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Spacey casts convincing spell in Darin tribute

Reprinted from late editions of yesterday's Globe.

Kevin Spacey's acting credentials may have drawn a sold-out house of curiosity seekers to the Somerville Theatre Sunday night, but it was his singing that kept them there. Spacey, who stars as Bobby Darin in the upcoming film "Beyond the Sea," is on a mission to reintroduce Darin to the public. He's on a 10-city tour performing Darin's songs in front of a big-band orchestra. And it's no joke, because Spacey is so enthralled with Darin -- he used to sing Darin's songs into a hairbrush when he was a kid -- that the passion spilled over to the mixed-age crowd, which extended him a heartfelt standing ovation at night's end.

"It was worth the ride down from Bangor!" one woman yelled.

Spacey fielded the remark graciously, which was the way he conducted the entire 90-minute show. He kept the focus on Darin ("We're here to celebrate one of the finest entertainers we've ever had," he said) and never talked about himself or gave the slightest hint that he was Hollywood royalty after making such films as "American Beauty" and "L.A. Confidential."

Performing in a tuxedo, Spacey conveyed all of Darin's personas -- from teen idol (on "Splish Splash," "Dream Lover," and "Mack the Knife" from the late '50s) to nightclub crooner ("Fly Me to the Moon" and "My Funny Valentine") and late-period folk singer (Tim Hardin's "If I Were a Carpenter"). All of these phases spanned a relatively brief career that ended in 1973, when the New York-born Darin died of heart failure at 37.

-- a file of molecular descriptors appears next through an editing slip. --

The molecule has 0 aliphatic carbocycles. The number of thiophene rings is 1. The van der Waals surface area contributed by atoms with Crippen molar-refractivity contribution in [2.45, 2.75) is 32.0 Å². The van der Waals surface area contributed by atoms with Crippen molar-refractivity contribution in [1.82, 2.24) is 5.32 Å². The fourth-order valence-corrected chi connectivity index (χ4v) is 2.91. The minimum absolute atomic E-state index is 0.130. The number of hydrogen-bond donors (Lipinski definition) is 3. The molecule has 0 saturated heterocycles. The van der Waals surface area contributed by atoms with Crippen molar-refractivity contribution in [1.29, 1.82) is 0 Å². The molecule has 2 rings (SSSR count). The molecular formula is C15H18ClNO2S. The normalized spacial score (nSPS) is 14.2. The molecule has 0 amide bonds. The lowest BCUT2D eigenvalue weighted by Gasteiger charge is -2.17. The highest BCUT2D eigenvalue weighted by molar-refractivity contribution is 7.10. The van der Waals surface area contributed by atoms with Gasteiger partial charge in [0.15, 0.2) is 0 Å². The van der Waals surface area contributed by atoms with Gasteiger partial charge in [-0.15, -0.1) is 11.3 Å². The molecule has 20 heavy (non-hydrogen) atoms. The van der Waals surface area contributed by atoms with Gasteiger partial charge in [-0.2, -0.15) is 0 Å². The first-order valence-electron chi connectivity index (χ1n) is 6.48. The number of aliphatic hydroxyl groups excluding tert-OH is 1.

Spacey is 45, but perhaps buoyed by his acting instincts, he was convincing in each phase of Darin's career. Spacey opened with the snappy swing of "Hello Young Lovers" and "Sitting on Top of the World," giving the impression that this was not going to be a dull, formulaic evening. He doesn't have the most powerful voice, but he was on pitch throughout, and his expressiveness was superb. He made the songs come alive, whether finger-snapping through "Mack the Knife," scatting to "Beyond the Sea," or capturing Randy Newman's "Sail Away." He also showed flashes of Darin's mimicking ability with impressions of Marlon Brando, Jimmy Stewart, Katharine Hepburn, and Jerry Lewis.

It was thoroughly entertaining -- and Spacey added a number of Darin-related songs that are not in the film. He also was a surprisingly strong bandleader, though he had a lot of help from pianist Roger Kellaway, who backed Darin in the '60s.

The rest of the group ranged from an 11-piece horn section (hired locally) to touring members including a guitarist, bassist, drummer, and two volcanic singers in Felice Hernandez and Amy Keys, who brought the house down with a gospel flourish on Simon & Garfunkel's "Bridge Over Troubled Water." A job well done.

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